After a 9-hour trip on paved roads, including a rather spectacular lunch, we have arrived at a beautiful guest house in Maua. It is seemingly tucked away on a back street, although, probably, many of the streets in Maua will probably seem like back streets to my unaccustomed eye.
July 2 (midnight, local time)
Well, we arrived in Nairobi, at what seems to be a nice hotel that is not a Holiday Inn (and definitely doesn’t have that corporate American hotel feel).
We’ve been traveling for 26 hours, including a 6-hour flight from Philadelphia to London, and an 8-hour flight from London to Nairobi.
Reegan (pronounced as if it were spelled “Reagan”), the director of the program here in Kenya, met us at the airport, along with two of his staff, Caroline and Perpetual. (Perpetual is his communications director.)
The weather here is in the 60s (and not particularly high 60s, either), a very welcome change from the heat of North Carolina.
Reegan told us of the honor that ZOE received just today, but I may have to type it up later.
Here is another report from our social worker in Kenya, focusing on just one person, Justar.
Justar’s dream (with pictures! :) )
Head of Household: Justar, 21
Siblings: Antony, 16; Evelyne, 18
With the death of both her parents, Justar became the caregiver and provider for her younger siblings. The parents had left few resources behind to support the children, so Justar did what she could working jobs for low pay, trying to grow some food to eat and seeking community assistance when necessary. But this survival mode of existence provided no money to cover the costs of medical care when her sisters became sick with malaria and a stomach parasite. The lack of money also meant the younger children were unable to attend school sometimes because they could not pay the fees or purchase school uniforms.
When ZOE invited Justar to join the Samaritan Liliaba Working Group, she and her family were finally provided with an opportunity to escape their barely subsistent life of poverty. And it started with a dream.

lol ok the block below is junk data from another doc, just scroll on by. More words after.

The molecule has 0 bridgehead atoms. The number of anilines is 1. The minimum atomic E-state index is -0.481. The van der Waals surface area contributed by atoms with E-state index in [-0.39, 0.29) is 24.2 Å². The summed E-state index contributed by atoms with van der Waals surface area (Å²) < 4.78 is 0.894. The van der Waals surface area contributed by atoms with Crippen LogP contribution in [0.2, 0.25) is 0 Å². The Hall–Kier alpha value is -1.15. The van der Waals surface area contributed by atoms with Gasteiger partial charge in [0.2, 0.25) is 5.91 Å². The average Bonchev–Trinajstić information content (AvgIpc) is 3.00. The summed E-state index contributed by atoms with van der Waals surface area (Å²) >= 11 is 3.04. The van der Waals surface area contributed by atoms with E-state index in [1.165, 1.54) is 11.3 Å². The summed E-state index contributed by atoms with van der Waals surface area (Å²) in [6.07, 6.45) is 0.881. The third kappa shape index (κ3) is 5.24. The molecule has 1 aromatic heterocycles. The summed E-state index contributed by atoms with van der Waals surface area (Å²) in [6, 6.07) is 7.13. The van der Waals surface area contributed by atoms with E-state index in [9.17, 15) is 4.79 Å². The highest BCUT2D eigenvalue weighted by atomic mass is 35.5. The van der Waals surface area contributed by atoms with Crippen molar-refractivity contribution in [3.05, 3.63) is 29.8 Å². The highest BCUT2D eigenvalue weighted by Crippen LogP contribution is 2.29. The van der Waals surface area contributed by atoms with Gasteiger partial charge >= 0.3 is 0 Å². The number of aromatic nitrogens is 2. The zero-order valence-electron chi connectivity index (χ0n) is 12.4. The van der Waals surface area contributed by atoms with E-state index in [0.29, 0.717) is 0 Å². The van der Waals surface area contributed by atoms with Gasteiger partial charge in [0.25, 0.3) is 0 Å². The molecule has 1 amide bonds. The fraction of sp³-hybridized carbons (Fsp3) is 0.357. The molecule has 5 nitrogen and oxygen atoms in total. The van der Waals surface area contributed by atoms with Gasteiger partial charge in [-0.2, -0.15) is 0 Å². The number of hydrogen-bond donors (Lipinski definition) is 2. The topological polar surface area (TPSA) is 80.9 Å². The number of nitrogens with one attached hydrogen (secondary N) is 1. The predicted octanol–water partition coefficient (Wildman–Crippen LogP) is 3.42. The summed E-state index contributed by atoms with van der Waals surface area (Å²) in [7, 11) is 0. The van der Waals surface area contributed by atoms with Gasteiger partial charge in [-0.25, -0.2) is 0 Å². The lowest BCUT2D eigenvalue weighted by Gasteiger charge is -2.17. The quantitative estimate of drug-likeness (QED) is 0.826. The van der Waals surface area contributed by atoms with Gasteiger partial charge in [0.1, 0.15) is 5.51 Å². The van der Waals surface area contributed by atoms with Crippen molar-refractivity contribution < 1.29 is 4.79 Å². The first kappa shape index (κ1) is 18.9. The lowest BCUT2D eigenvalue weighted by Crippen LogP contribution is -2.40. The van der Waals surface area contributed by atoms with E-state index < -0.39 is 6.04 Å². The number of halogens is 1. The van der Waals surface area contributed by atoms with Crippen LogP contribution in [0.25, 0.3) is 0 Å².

So, while we’re in the Philadelphia airport, I can add some stuff to the blog (maybe).
This is the very first report we got from our Working Group, which chose the name “Samaritan Liliaba” for itself.
Samaritan Liliaba first group report (has a couple of pictures)
Samaritan Liliaba Working Group, Kenya
Partnered with University UMC, 2014-2016
Focus On: Working Group Formation
Poverty often means a life lived in isolation, unconnected even from those who share the same struggles and challenges. A ZOE working group provides orphans and vulnerable children a community where they experience understanding, compassion and acceptance. Together, they begin their journey towards a better life.
To form a working group, ZOE social workers first contact community leaders and local officials to educate them about the empowerment approach and to ask for their help in identifying children. During the first meeting, the children and their young caregivers learn how they will change and improve their lives within three years. Then ZOE takes a step back.
I was mistaken. (It’s pronounced “Ma-ooh-ah”, I think.)